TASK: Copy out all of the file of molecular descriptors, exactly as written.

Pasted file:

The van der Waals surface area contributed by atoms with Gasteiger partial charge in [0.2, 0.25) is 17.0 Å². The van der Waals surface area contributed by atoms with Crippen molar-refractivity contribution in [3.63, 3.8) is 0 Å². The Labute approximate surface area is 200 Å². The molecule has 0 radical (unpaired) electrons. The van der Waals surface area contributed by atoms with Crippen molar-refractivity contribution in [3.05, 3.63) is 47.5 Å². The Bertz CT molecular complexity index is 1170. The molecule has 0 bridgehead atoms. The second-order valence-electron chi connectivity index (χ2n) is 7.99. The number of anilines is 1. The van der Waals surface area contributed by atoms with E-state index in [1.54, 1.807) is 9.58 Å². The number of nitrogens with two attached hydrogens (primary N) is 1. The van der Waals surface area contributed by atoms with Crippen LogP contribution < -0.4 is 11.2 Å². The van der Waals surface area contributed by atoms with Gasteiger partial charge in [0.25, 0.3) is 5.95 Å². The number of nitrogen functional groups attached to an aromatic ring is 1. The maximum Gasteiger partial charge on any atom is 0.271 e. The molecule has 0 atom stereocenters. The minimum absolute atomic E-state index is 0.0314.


The van der Waals surface area contributed by atoms with Gasteiger partial charge in [0.2, 0.25) is 17.0 Å². The van der Waals surface area contributed by atoms with Crippen molar-refractivity contribution in [3.63, 3.8) is 0 Å². The Labute approximate surface area is 200 Å². The molecule has 0 radical (unpaired) electrons. The van der Waals surface area contributed by atoms with Crippen molar-refractivity contribution in [3.05, 3.63) is 47.5 Å². The Bertz CT molecular complexity index is 1170. The molecule has 0 bridgehead atoms. The second-order valence-electron chi connectivity index (χ2n) is 7.99. The number of anilines is 1. The van der Waals surface area contributed by atoms with E-state index in [1.54, 1.807) is 9.58 Å². The number of nitrogens with two attached hydrogens (primary N) is 1. The van der Waals surface area contributed by atoms with Crippen LogP contribution < -0.4 is 11.2 Å². The van der Waals surface area contributed by atoms with Gasteiger partial charge in [0.25, 0.3) is 5.95 Å². The number of nitrogen functional groups attached to an aromatic ring is 1. The maximum Gasteiger partial charge on any atom is 0.271 e. The molecule has 0 atom stereocenters. The minimum absolute atomic E-state index is 0.0314.